NHS England has recently published the National Maternity Review, ‘Better Births – improving outcomes of maternity services in England’, its review of maternity services and care provision following an investigation into the deaths of 11 babies and a mother at Furness Hospital over the period from January 2004 to June 2013.
Led by Baroness Julia Cumberlege, the review was commissioned in March 2015 to investigate maternity care standards in English hospitals and to assess how providers can best deliver safer, more personalised care.
Although maternity care has improved over the last decade - the stillbirth and neonatal mortality rate in England has fallen by over 20% between 2003 and 2013 - maternity services still often fail women and their babies. One in 200 babies in the UK is stillborn and many of these deaths are preventable. In recent years, over a third of all clinical negligence claims against the NHS were related to maternity care.
The review found that the current system of maternity care does not respond to the needs of women. Although nearly nine in 10 births take place in hospital, only one in four women said this was where they wanted to have their baby. It proposes that women are put at the centre of their own care, enabling them to make their own decisions, with a personal 'birth budget' of at least £3,000 to enable them to decide for themselves the type of care they will receive.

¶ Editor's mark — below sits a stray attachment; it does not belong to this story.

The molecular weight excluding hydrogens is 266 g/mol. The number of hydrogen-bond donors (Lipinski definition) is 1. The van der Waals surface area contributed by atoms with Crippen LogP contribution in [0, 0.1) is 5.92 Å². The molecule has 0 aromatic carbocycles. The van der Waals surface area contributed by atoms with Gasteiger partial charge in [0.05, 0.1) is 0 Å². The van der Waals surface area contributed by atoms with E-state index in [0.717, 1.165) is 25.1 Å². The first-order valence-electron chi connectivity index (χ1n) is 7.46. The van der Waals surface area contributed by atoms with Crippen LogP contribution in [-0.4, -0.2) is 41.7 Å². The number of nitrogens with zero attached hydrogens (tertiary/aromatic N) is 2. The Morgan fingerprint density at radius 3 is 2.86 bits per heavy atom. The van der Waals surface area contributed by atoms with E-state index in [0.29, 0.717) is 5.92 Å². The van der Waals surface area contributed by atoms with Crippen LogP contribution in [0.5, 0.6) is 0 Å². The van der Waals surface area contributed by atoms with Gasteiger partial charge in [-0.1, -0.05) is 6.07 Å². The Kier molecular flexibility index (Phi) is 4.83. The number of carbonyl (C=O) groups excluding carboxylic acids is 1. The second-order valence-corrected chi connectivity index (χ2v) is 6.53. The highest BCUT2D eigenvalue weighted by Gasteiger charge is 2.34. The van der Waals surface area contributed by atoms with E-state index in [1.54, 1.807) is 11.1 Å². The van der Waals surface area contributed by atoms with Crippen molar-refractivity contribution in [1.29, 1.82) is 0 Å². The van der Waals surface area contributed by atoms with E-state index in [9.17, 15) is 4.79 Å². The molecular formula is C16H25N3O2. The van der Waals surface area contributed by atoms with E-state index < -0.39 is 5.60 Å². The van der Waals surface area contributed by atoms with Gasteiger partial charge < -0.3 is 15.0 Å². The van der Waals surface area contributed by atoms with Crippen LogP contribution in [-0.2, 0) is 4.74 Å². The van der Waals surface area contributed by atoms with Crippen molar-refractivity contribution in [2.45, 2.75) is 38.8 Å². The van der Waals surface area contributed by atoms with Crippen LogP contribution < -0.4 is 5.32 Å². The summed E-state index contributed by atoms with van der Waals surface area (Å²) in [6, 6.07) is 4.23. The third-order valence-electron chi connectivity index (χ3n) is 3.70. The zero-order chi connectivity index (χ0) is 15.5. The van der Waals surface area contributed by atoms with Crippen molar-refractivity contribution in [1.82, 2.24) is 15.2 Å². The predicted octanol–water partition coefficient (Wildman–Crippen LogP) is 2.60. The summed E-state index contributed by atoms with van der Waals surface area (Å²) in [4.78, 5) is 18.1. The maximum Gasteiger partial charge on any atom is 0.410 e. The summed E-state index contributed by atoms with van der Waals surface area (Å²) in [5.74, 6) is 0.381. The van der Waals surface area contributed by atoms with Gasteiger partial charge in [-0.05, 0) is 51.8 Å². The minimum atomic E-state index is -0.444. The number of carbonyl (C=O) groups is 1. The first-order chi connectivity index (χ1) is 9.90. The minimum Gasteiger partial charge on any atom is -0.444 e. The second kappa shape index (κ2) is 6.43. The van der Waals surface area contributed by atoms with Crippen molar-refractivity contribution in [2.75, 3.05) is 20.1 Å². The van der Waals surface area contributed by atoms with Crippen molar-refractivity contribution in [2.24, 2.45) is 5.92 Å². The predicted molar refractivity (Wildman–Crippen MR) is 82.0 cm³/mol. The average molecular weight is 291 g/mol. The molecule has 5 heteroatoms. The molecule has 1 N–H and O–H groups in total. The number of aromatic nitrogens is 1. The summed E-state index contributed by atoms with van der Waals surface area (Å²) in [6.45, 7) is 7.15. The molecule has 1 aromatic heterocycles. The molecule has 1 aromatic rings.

The review sets out seven key priorities for the future of maternity services, including the need for a more personalised approach to maternity care; better continuity of care; improved referral protocols to respond to problems where they arise; and a better system of mental health care, particularly after birth. There is also a proposal for a national standardised investigation process to ensure mistakes are not repeated.
Camilla Wonnacott, associate in the clinical negligence team at Penningtons Manches, said: "Our current maternity care system has clear shortcomings with far too many pregnancies ending tragically. We urgently need to focus on preventing birth injuries and preventing stillbirths and neonatal deaths, not to mention preventing the loss of young women just at the start of motherhood. Hopefully, the National Maternity Review will highlight these issues and go some way to improving outcomes in this key area of healthcare."